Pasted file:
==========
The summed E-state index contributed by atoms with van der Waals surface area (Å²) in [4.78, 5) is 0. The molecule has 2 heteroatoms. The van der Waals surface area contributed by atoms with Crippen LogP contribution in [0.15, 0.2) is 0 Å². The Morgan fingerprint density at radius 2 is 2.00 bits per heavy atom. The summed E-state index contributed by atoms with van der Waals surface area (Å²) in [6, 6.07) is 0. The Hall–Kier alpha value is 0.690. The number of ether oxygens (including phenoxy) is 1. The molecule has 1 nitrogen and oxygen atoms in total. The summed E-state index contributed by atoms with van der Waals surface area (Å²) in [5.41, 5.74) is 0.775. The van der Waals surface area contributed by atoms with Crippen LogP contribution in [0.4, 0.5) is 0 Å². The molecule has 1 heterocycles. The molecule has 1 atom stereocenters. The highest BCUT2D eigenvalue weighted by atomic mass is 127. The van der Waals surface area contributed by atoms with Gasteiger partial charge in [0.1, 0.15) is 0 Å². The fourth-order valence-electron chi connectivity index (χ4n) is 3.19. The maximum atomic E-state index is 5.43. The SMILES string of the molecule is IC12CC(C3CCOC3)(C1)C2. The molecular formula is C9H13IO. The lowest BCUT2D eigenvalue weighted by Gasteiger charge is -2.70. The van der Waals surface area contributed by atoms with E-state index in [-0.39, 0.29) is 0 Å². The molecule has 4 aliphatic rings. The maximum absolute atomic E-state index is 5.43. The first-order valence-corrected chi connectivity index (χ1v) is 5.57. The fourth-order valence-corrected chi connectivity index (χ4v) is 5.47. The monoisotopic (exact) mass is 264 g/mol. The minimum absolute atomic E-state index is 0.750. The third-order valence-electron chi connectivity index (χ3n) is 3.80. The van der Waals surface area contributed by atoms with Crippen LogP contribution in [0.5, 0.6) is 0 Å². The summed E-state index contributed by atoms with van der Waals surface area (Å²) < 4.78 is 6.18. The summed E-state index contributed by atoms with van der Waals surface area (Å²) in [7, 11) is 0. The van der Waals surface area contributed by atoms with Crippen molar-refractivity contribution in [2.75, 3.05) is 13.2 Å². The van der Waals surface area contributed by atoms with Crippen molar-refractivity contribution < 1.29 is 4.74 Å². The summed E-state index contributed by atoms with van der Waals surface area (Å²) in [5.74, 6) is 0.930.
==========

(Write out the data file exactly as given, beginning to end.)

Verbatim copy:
The summed E-state index contributed by atoms with van der Waals surface area (Å²) in [4.78, 5) is 0. The molecule has 2 heteroatoms. The van der Waals surface area contributed by atoms with Crippen LogP contribution in [0.15, 0.2) is 0 Å². The Morgan fingerprint density at radius 2 is 2.00 bits per heavy atom. The summed E-state index contributed by atoms with van der Waals surface area (Å²) in [6, 6.07) is 0. The Hall–Kier alpha value is 0.690. The number of ether oxygens (including phenoxy) is 1. The molecule has 1 nitrogen and oxygen atoms in total. The summed E-state index contributed by atoms with van der Waals surface area (Å²) in [5.41, 5.74) is 0.775. The van der Waals surface area contributed by atoms with Crippen LogP contribution in [0.4, 0.5) is 0 Å². The molecule has 1 heterocycles. The molecule has 1 atom stereocenters. The highest BCUT2D eigenvalue weighted by atomic mass is 127. The van der Waals surface area contributed by atoms with Gasteiger partial charge in [0.1, 0.15) is 0 Å². The fourth-order valence-electron chi connectivity index (χ4n) is 3.19. The maximum atomic E-state index is 5.43. The SMILES string of the molecule is IC12CC(C3CCOC3)(C1)C2. The molecular formula is C9H13IO. The lowest BCUT2D eigenvalue weighted by Gasteiger charge is -2.70. The van der Waals surface area contributed by atoms with E-state index in [-0.39, 0.29) is 0 Å². The molecule has 4 aliphatic rings. The maximum absolute atomic E-state index is 5.43. The first-order valence-corrected chi connectivity index (χ1v) is 5.57. The fourth-order valence-corrected chi connectivity index (χ4v) is 5.47. The monoisotopic (exact) mass is 264 g/mol. The minimum absolute atomic E-state index is 0.750. The third-order valence-electron chi connectivity index (χ3n) is 3.80. The van der Waals surface area contributed by atoms with Crippen LogP contribution in [0.5, 0.6) is 0 Å². The summed E-state index contributed by atoms with van der Waals surface area (Å²) < 4.78 is 6.18. The summed E-state index contributed by atoms with van der Waals surface area (Å²) in [7, 11) is 0. The van der Waals surface area contributed by atoms with Crippen molar-refractivity contribution in [2.75, 3.05) is 13.2 Å². The van der Waals surface area contributed by atoms with Crippen molar-refractivity contribution < 1.29 is 4.74 Å². The summed E-state index contributed by atoms with van der Waals surface area (Å²) in [5.74, 6) is 0.930.